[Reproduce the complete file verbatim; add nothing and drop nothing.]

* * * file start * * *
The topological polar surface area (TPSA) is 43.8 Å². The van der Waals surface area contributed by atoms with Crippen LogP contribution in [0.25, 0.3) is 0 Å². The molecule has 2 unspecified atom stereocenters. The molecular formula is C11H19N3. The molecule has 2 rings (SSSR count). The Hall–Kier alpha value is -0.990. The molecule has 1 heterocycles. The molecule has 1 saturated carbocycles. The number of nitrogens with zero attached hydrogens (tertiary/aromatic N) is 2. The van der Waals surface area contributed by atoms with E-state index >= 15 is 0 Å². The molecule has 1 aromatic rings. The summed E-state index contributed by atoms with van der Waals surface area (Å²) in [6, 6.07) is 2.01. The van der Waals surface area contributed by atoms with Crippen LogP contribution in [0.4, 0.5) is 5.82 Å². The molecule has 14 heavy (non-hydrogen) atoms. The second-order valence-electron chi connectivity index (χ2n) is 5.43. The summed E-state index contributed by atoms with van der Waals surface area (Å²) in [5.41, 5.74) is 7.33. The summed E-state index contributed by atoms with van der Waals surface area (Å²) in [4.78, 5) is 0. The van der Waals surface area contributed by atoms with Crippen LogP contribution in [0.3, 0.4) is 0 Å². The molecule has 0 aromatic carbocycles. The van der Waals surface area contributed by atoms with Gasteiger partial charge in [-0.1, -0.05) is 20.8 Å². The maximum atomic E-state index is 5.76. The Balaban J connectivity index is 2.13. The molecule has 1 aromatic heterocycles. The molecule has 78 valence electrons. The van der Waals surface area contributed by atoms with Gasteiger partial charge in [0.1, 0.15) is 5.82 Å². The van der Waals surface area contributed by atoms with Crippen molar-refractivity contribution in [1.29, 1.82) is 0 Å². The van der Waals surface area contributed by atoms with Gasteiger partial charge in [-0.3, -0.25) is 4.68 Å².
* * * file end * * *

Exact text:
The topological polar surface area (TPSA) is 43.8 Å². The van der Waals surface area contributed by atoms with Crippen LogP contribution in [0.25, 0.3) is 0 Å². The molecule has 2 unspecified atom stereocenters. The molecular formula is C11H19N3. The molecule has 2 rings (SSSR count). The Hall–Kier alpha value is -0.990. The molecule has 1 heterocycles. The molecule has 1 saturated carbocycles. The number of nitrogens with zero attached hydrogens (tertiary/aromatic N) is 2. The van der Waals surface area contributed by atoms with E-state index >= 15 is 0 Å². The molecule has 1 aromatic rings. The summed E-state index contributed by atoms with van der Waals surface area (Å²) in [6, 6.07) is 2.01. The van der Waals surface area contributed by atoms with Crippen LogP contribution in [0.4, 0.5) is 5.82 Å². The molecule has 14 heavy (non-hydrogen) atoms. The second-order valence-electron chi connectivity index (χ2n) is 5.43. The summed E-state index contributed by atoms with van der Waals surface area (Å²) in [5.41, 5.74) is 7.33. The summed E-state index contributed by atoms with van der Waals surface area (Å²) in [4.78, 5) is 0. The van der Waals surface area contributed by atoms with Crippen LogP contribution in [0.3, 0.4) is 0 Å². The molecule has 0 aromatic carbocycles. The van der Waals surface area contributed by atoms with Gasteiger partial charge in [-0.1, -0.05) is 20.8 Å². The maximum atomic E-state index is 5.76. The Balaban J connectivity index is 2.13. The molecule has 1 aromatic heterocycles. The molecule has 78 valence electrons. The van der Waals surface area contributed by atoms with Gasteiger partial charge in [0.1, 0.15) is 5.82 Å². The van der Waals surface area contributed by atoms with Crippen molar-refractivity contribution in [1.29, 1.82) is 0 Å². The van der Waals surface area contributed by atoms with Gasteiger partial charge in [-0.3, -0.25) is 4.68 Å².